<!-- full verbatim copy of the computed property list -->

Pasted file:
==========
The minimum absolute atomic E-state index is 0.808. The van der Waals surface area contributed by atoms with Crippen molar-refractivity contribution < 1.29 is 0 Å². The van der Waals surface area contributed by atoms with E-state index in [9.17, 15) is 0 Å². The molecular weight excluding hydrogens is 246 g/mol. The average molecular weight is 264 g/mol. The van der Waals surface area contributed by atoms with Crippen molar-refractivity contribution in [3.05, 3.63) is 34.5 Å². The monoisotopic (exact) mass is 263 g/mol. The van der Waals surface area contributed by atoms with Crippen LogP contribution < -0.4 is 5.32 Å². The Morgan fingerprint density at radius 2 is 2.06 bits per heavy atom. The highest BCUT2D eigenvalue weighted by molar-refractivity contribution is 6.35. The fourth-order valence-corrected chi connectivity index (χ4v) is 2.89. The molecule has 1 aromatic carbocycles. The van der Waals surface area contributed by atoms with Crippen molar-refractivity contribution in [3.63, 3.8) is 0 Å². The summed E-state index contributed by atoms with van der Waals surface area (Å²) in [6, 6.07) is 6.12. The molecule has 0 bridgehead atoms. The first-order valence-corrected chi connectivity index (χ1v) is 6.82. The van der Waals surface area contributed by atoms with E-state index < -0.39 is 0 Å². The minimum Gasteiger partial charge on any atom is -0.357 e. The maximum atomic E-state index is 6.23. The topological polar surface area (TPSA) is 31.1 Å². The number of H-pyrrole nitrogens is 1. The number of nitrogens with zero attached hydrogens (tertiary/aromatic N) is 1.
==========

The minimum absolute atomic E-state index is 0.808. The van der Waals surface area contributed by atoms with Crippen molar-refractivity contribution < 1.29 is 0 Å². The van der Waals surface area contributed by atoms with E-state index in [9.17, 15) is 0 Å². The molecular weight excluding hydrogens is 246 g/mol. The average molecular weight is 264 g/mol. The van der Waals surface area contributed by atoms with Crippen molar-refractivity contribution in [3.05, 3.63) is 34.5 Å². The monoisotopic (exact) mass is 263 g/mol. The van der Waals surface area contributed by atoms with Crippen LogP contribution < -0.4 is 5.32 Å². The Morgan fingerprint density at radius 2 is 2.06 bits per heavy atom. The highest BCUT2D eigenvalue weighted by molar-refractivity contribution is 6.35. The fourth-order valence-corrected chi connectivity index (χ4v) is 2.89. The molecule has 1 aromatic carbocycles. The van der Waals surface area contributed by atoms with Crippen molar-refractivity contribution in [3.63, 3.8) is 0 Å². The summed E-state index contributed by atoms with van der Waals surface area (Å²) in [6, 6.07) is 6.12. The molecule has 0 bridgehead atoms. The first-order valence-corrected chi connectivity index (χ1v) is 6.82. The van der Waals surface area contributed by atoms with E-state index < -0.39 is 0 Å². The minimum Gasteiger partial charge on any atom is -0.357 e. The maximum atomic E-state index is 6.23. The topological polar surface area (TPSA) is 31.1 Å². The number of H-pyrrole nitrogens is 1. The number of nitrogens with zero attached hydrogens (tertiary/aromatic N) is 1.